If you’ve ever stepped foot into the High Museum of Art or Mercedes-Benz Stadium, then, odds are, you are no stranger to the talents of Atlanta-based artist Radcliffe Bailey. A painter and sculptor—“I never define myself as only one or the other,” he notes—the skilled graduate of The Atlanta College of Arts takes a special interest in highlighting significant moments for the South’s African-American community. “Coming [to Atlanta] at that time period in 1972, right after the assassination of Dr. King, the African-American community was pretty big, and it was one of the things that attracted my parents,” explains Bailey. “My sensibility with work, in terms of subject matter, is all based around that.” He continues: “I began using old images of family photographs, and it was really about trying to preserve my family history. As time went on, it grew into something that was much bigger and universal.” This type of mixed-media, collaging vintage photographs into his work, can be seen firsthand on the 100-level concourse of Mercedes-Benz Stadium, where Bailey’s “Conduits of Contact” takes up more than 84 feet of wall space and intricately depicts the historical relationship between African-Americans and one of America’s most beloved sports: football. It’s mesmerizing pieces such as this that have taken Bailey from a local name to an internationally recognized one over the years. Case in point: He’s currently working on a commissioned artwork for the 2019 Istanbul Biennial. He says, “It’s interesting to be an artist who lives in this part of the country while still being able to exhibit in different parts of the world. Although my work is in global dialogue, I always embrace the relevance and importance of my Atlanta surroundings.”
Manager, Public Art, City of Atlanta
A high-school job at Atlanta’s very own Sandler Hudson Gallery paired with frequent visits to the High Museum of Art inspired Samara Minkin to pursue a career in public art—and she’s right on target with her teenage dreams. The Atlanta native spent the last two decades working in New York, D.C. and Jerusalem at some of the most distinguished art museums in the world before returning home in 2015 to Atlanta, where her passion for art first began. As manager of public art in the office of Atlanta Mayor Keisha Lance Bottoms, Minkin oversees initiatives in public art that further the city of Atlanta’s civic values and Bottoms’ cultural priorities. Currently on the agenda? Think the acquisition of nine monumental sculptures for public spaces in Atlanta, including pieces by Jaume Plensa, Ugo Rondinone, Yinka Shonibare MBE, Katharina Grosse and Radcliffe Bailey, as well as an upcoming installation of nine sculptures in public spaces around Atlanta. Minkin keeps a packed schedule; in addition to her work at the mayor’s office, she’s an active board member at WonderRoot and Arms With Ethics, an organization that works with law enforcement across the country. She also sits on committees for the Atlanta Regional Commission, the Jewish Federation of Greater Atlanta and Park Pride. But she finds daily inspiration through collaboration with those who share a desire to approach the challenges of contemporary life through a cultural lens. She says, “The only way we are going to solve our problems is with creative thinking.”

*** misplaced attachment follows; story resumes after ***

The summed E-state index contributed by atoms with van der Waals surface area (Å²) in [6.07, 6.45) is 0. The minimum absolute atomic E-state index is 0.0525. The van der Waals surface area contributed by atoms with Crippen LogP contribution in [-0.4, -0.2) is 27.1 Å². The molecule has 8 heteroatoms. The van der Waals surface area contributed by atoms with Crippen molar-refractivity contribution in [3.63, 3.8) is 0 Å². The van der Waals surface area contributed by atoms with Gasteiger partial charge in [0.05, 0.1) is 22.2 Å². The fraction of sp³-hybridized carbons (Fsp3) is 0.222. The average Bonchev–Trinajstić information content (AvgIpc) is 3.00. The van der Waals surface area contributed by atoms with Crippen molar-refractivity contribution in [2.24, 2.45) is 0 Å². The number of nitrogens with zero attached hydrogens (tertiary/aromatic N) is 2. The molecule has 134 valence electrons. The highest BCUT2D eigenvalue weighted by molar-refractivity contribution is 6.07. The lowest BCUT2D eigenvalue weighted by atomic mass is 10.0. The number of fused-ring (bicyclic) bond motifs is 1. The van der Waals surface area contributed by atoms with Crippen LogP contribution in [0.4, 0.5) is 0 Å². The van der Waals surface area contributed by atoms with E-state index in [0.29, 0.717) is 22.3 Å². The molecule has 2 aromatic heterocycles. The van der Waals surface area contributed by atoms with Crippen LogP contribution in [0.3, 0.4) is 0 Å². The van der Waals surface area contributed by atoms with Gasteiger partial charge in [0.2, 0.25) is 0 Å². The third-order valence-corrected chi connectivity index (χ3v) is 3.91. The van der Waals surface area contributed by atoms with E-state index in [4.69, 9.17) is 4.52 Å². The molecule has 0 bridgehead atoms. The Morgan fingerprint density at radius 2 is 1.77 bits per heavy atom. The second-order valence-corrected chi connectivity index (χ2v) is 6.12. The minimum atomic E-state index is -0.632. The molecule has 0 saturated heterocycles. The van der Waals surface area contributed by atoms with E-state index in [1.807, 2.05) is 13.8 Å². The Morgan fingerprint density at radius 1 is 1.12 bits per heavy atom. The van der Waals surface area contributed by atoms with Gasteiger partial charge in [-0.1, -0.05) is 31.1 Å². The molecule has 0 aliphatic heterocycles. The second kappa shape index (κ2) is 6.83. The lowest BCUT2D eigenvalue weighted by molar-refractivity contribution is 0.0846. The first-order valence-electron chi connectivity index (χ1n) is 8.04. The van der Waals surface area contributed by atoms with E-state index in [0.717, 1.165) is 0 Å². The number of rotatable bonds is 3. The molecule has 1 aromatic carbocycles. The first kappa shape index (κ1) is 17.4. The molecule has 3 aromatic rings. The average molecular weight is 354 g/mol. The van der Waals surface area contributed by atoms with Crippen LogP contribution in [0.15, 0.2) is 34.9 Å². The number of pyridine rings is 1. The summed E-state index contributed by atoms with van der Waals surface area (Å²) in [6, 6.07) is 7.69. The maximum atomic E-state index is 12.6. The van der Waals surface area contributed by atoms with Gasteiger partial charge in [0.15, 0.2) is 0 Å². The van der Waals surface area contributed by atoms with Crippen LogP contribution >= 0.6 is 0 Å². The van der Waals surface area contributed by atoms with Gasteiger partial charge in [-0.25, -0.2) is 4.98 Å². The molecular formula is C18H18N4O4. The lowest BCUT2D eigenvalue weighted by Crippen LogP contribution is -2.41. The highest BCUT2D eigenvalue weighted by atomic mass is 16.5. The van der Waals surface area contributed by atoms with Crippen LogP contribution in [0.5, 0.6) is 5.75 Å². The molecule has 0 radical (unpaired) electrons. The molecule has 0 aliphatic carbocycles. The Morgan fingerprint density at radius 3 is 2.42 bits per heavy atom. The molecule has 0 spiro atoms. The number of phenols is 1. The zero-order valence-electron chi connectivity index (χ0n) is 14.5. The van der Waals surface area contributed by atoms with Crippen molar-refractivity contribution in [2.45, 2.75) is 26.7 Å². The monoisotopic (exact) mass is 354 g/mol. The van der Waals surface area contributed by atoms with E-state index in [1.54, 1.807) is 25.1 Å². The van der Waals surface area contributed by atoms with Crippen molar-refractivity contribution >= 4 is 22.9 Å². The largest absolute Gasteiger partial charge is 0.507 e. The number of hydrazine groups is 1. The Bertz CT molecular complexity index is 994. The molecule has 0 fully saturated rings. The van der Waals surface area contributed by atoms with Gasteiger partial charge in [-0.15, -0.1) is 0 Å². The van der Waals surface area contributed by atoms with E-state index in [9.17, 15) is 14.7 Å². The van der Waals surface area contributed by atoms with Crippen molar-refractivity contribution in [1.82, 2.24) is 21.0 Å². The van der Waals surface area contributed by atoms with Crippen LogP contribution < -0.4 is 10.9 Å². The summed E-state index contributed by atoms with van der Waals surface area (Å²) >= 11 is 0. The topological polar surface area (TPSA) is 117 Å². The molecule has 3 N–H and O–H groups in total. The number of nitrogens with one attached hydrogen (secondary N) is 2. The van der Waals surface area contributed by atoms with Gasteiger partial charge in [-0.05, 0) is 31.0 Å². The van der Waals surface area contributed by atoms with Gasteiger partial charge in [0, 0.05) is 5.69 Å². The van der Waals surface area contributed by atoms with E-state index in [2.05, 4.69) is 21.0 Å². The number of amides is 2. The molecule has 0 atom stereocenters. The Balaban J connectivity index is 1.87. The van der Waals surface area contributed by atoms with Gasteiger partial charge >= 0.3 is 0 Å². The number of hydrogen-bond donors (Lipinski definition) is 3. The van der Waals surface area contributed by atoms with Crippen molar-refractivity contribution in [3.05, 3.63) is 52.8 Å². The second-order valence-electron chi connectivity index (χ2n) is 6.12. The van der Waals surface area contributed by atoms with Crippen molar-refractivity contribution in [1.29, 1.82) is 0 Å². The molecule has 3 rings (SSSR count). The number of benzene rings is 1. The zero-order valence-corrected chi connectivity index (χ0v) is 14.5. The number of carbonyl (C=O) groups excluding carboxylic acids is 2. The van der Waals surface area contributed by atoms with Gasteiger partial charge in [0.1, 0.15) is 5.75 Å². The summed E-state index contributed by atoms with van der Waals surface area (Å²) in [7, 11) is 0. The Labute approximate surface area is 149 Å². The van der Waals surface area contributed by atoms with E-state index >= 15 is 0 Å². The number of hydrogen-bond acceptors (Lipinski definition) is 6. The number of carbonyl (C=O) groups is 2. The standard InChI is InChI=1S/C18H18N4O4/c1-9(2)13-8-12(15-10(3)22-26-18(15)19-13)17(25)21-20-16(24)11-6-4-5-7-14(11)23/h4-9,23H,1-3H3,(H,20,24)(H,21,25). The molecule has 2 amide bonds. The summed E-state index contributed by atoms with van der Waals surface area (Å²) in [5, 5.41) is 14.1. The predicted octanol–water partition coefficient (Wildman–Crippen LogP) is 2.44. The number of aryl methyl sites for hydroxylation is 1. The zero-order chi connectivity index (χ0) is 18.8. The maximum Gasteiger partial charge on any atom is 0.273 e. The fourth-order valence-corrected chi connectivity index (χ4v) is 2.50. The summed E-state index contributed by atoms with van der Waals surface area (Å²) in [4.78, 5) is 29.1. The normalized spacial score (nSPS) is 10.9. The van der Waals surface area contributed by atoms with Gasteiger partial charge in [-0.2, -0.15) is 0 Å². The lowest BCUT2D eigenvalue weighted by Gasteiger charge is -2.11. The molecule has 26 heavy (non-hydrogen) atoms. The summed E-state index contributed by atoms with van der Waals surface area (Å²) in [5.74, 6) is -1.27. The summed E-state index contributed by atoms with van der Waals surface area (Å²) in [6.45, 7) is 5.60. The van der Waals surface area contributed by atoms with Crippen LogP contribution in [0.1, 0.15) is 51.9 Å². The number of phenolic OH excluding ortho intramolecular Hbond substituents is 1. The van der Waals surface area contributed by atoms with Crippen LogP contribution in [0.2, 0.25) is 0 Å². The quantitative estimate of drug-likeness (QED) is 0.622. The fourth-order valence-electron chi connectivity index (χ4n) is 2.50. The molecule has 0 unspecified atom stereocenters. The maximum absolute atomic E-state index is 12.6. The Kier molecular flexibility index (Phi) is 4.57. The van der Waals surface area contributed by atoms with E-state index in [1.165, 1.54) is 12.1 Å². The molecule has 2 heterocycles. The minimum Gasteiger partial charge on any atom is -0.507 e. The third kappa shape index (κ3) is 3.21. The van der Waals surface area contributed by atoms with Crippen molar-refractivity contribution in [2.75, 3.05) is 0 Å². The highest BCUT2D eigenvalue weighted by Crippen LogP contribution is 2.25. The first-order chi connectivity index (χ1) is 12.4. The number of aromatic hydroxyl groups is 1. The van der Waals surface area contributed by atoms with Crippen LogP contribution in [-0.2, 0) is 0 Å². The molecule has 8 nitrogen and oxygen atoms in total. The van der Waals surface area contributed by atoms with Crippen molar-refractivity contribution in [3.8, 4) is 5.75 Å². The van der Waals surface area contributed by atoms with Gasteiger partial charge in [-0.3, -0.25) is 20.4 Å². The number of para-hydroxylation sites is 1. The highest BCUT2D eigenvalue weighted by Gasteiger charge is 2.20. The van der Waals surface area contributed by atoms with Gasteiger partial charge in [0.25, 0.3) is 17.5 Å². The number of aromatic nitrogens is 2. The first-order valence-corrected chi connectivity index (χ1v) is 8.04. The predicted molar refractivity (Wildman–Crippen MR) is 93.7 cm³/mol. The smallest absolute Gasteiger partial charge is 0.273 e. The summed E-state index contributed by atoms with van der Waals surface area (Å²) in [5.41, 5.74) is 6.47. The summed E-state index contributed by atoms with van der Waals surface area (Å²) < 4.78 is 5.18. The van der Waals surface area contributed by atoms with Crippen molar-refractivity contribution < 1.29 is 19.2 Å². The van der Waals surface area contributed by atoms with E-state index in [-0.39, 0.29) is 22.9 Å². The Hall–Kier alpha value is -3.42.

Photography by: Patrick Heagney